In the medieval times, the width of your home determined how many taxes you had to pay on that home. I guess it makes sense, especially in old town where the front of the house was the best form of advertising you could hope for beyond painting the side of a building. This is why this humble dwelling as the home of the priest for the church. It is the smallest home in Tallinn, and no longer serves a priest but an adorable little flower shop. 

Oldest Clock In Tallinn

Measuring time since 1684 this clock sits just outside the Church of the Holy Spirit. Located on Pikk Street, this is the oldest clock in Tallinn. The paintings and ornate carvings were created by famous Tallinn master, Christian Ackerman. If you look closely at it, there is an inscription that reads "I strike time correctly for all, for the maidservant, for the master, and for the mistress of the house. No one can reproach me."

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Church of the Holy Spirit 

Built in the 14th century this church has undergone very few changes other than upkeep since it was originally built. Churches were the main gathering place in medieval times, where you could discuss your lives and be uplifted by the word of God.

Because Estonia was ruled for such a long time by the Hanseatic Order (German) many of the sermons in churches in Estonia were held in German. This church was the first church to hold sermons completely in Estonian, by Johann Koell's Catechism, written in 1535 and is considered to be the first book in Estonian ever written.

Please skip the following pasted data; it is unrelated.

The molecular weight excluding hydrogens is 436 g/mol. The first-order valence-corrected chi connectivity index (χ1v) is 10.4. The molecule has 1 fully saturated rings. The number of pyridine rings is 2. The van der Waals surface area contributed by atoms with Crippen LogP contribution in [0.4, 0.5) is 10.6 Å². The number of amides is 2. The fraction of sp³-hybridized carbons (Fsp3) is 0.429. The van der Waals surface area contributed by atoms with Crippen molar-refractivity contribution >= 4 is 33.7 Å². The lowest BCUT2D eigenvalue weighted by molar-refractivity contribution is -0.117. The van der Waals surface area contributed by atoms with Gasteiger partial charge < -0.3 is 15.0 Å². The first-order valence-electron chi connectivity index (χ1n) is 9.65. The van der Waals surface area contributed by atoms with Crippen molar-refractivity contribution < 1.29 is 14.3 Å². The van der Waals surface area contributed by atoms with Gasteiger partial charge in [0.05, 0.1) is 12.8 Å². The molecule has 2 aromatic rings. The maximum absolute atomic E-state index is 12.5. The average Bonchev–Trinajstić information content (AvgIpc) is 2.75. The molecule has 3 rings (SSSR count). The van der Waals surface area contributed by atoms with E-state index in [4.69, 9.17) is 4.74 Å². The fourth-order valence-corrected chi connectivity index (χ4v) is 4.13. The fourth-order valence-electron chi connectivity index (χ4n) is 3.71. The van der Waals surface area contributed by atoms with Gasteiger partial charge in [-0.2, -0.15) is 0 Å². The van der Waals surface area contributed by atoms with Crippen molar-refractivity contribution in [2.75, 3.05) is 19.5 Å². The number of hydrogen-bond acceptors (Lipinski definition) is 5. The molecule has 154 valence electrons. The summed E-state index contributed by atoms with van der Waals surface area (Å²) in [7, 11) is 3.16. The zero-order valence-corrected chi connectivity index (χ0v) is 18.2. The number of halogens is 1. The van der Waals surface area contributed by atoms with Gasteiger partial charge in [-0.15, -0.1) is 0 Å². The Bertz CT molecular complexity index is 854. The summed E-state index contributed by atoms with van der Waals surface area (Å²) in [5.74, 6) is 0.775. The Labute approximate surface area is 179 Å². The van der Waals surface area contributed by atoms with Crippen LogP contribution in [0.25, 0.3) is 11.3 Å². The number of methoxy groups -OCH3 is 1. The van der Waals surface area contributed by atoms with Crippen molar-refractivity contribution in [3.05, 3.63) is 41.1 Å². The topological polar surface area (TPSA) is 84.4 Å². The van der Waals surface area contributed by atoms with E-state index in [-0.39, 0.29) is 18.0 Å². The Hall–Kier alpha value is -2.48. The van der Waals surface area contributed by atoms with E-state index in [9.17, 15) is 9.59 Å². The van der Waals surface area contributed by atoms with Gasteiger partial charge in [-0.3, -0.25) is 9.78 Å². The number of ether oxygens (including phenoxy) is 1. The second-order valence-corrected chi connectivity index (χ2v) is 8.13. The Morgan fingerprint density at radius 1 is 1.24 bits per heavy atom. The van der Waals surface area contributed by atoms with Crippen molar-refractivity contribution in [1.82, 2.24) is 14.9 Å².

The wooden galleries where patrons would stand to hear the sermons are decorated with scenes from the Bible. These scenes were painted in the 17th century, and Gothic stained glass windows were added as well. 

The main wooden altarpiece was made by Bernt Notke  was completed in 1483. He was one of the most important masters of the German Late Gothic style. His family were wealthy mariners' from Flanders. 

The altarpiece is considered one of the most outstanding chef-d'oeuvres of Estonian medieval art. If you look closely you can see the coat of arms for Estonia, not for Germany throughout the altarpiece which means it was specifically made for the Church of the Holy Spirit. 

On the left wing of the altar when it is closed you see the core principles of Christianity: Father of God, the great creator of heaven and earth, the holy spirt and crown of thorns on Jesus, rays of light from Christs wounds and the symbols of sacrament.